More and more site owners are concerned that they might be getting penalised accidentally or overtly because of duplicate content.
Do they have cause for worrying? Certainly, many in house or external SEOs have experienced duplicate content issues and 90% of them through natural means such as syndicating content or catalogue driven product pages that vary only in colour of product.
This session looks at various issues and explorers potential solutions.
Mikkel Svendsen and the Myths surrounding Duplicate Content
1. You don’t have to deal with duplicate pages as search engines do just fine
They do, however, you need to be aware as search engines can filter out important pages which can lead to loss of organic traffic.
2. Google will brutally punish you for duplicate content
Key factor is to understand the difference between punished and filtered.
The difference is crucial to how you fix it.
3. If it ain’t broke don’t fix it
People seem to think duplicate content is ok if you are not getting filtered or punished. However, Mikkel says it is like a landmine, people think it’s ok if you don’t step on it but sooner or later it will explode.
4. Duplicate Content is only problem across domains – not within your own domain
SE will try to filter out DP if it pollutes the index. When it makes doesn’t sense form a user point of view they will filter it.
Website should never be accessible on more than one domain – your brand domain (Canonical)
Make sure it is only accessed through one sub domain at a time
Password protect or implement a robots file as sometimes Mikkel says an old test site with exactly same content takes a while to filter out if you haven’t blocked search engines indexing the pages before launch of real site.
Http or https
Search engines do index both
5. Just implement the canonical tag and everything will be fine
Problems with canonical tag
- Works slower than 301
- Requires page to be crawled and indexed first – 301 don’t
- Doesn’t work perfectly yet
- There have been too many example of this
- Implemented perfectly
- You have to identify all duplicate content anyway
- Have to know where the problem is anyway so why don’t fix?
- Google parameter handlings
6. If you stay below certain % of text then you will be fine
A lot more than just a benchmark %
It is about context and link data (which I find an interesting theory)
The example Mikkel gives is if you have a piece that is featured in two papers then the context is taken into account. They both have different audiences and via analysing their link data search engines can see they both have very different circles they operate in so can determine that although the piece of content is very similar it warrants uniqueness.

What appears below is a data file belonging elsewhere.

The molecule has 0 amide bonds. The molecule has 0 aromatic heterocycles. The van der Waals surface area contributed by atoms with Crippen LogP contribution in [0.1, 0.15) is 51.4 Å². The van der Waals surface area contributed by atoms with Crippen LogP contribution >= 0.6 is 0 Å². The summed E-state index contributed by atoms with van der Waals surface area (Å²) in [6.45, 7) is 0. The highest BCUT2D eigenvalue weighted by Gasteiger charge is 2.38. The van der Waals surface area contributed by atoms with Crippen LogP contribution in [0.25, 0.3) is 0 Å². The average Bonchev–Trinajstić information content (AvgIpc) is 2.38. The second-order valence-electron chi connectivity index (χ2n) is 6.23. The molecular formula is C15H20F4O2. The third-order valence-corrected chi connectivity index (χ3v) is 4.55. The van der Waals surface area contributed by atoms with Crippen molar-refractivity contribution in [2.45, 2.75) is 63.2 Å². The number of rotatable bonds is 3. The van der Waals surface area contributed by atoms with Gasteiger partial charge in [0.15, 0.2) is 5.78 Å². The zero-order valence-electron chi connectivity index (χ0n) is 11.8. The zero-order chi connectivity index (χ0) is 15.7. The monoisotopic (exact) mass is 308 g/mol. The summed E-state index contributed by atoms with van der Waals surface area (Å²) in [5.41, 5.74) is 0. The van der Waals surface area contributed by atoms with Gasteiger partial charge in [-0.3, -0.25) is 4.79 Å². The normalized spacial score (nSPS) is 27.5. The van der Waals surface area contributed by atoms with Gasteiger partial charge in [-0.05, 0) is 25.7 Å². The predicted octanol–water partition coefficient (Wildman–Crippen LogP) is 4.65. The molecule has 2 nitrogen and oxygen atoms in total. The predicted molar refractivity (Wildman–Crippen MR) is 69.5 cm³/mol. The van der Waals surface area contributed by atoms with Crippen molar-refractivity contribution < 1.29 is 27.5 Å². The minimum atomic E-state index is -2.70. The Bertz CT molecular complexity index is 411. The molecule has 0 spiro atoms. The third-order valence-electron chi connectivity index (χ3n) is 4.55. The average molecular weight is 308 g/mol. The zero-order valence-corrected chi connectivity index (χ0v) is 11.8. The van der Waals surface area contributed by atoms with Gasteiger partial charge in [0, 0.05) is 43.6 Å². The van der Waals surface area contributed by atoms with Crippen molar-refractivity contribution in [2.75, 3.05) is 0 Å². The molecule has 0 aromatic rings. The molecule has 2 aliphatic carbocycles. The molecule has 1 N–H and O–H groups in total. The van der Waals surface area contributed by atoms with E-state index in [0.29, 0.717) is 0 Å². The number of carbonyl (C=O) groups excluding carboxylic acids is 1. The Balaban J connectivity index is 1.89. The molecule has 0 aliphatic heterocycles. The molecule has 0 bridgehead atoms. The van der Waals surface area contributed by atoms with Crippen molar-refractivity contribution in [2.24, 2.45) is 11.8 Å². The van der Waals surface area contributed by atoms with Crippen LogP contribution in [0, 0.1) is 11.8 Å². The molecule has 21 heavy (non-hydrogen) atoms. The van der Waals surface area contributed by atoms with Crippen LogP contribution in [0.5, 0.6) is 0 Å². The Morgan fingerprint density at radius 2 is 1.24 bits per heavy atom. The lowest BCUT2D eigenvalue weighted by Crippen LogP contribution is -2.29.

Search engines also filter out boiler plate content (such as disclaimers and footer copy) and other content across many pages. They don’t always filter out entire page, just a ignore the duplicate content they find.
How you fix campaign and affiliate tracking URLs
Add this piece of code to your to GA tracking script:
Change ? after URL to # and this will stop search engines indexing URLs
Avoid duplicate content using RSS
7. Virtually impossible to stop all internal
The catch all solution
Unfortunately I didn’t catch all of his slide as he was running out of time but I am sure if you twitter him @demib
Fantomaster didnt have a presentation but instead spoke to us freely about his thoughts on duplicate content. This was remarkably refreshing as was more like one of those talk shows “An audience with….” luckily, having seen Fantomaster speak many times before he is captivating and his years of experience shines through.
I thought it would be valuable if I picked some of the best quotes and most thought provoking ideas he touched on…
Looking from an empirical sense and a scientific manner – in regards to duplicate content we, SEOs, are just groping around in the dark.
We obviously get no specific details from search engine so we are just making educated and logical guesses.
Some forms of duplicate content occurs through the search engines use of stop words. If content is stripped of pronouns/prepositions then a lot of content might be similar.
If you don’t want stop words to be stripped out then put in inverted quotes or plus signs
Just because it reads different to you not for the same for search engines
If you use different tools you will get different results – % similarity of content can not be determined correctly so best thing to do is to make contenmt as unique as possible.
Gogole gave information on what they look for if you want to believe them -Shingles technology – phrases that are compared rather than singular words and synonyms and LSI.
Duplicate content often happens due to scaling.
Red shoes, black shoes, blue shoes – mainly for catalogue driven sites
Not pushing you into hell just not letting you into heaven
Switching key phrases in content does not work – not how search engines determine duplicate content
Consider adding below the fold pieces of copy on shoe history, shoes in ballet, etc… to make pages, that are more often than not very simialr, unique.
Put copy high up page in css/html structure but to appear below the fold
Vary product description
20% of 100,000 pages are orphaned – due to poor CMS or poor user knowledge
Automatically Generated Content is an option to vary content but 99% is illiterate – poor for conversion
Link building – another example of where duplicate content happens
Where people fail the most is in titles – language savy to succeed, synonyms won’t cut it. Think in terms of phrases rather than individual words
Ensure variance – objective is links not shakespeare prize for writing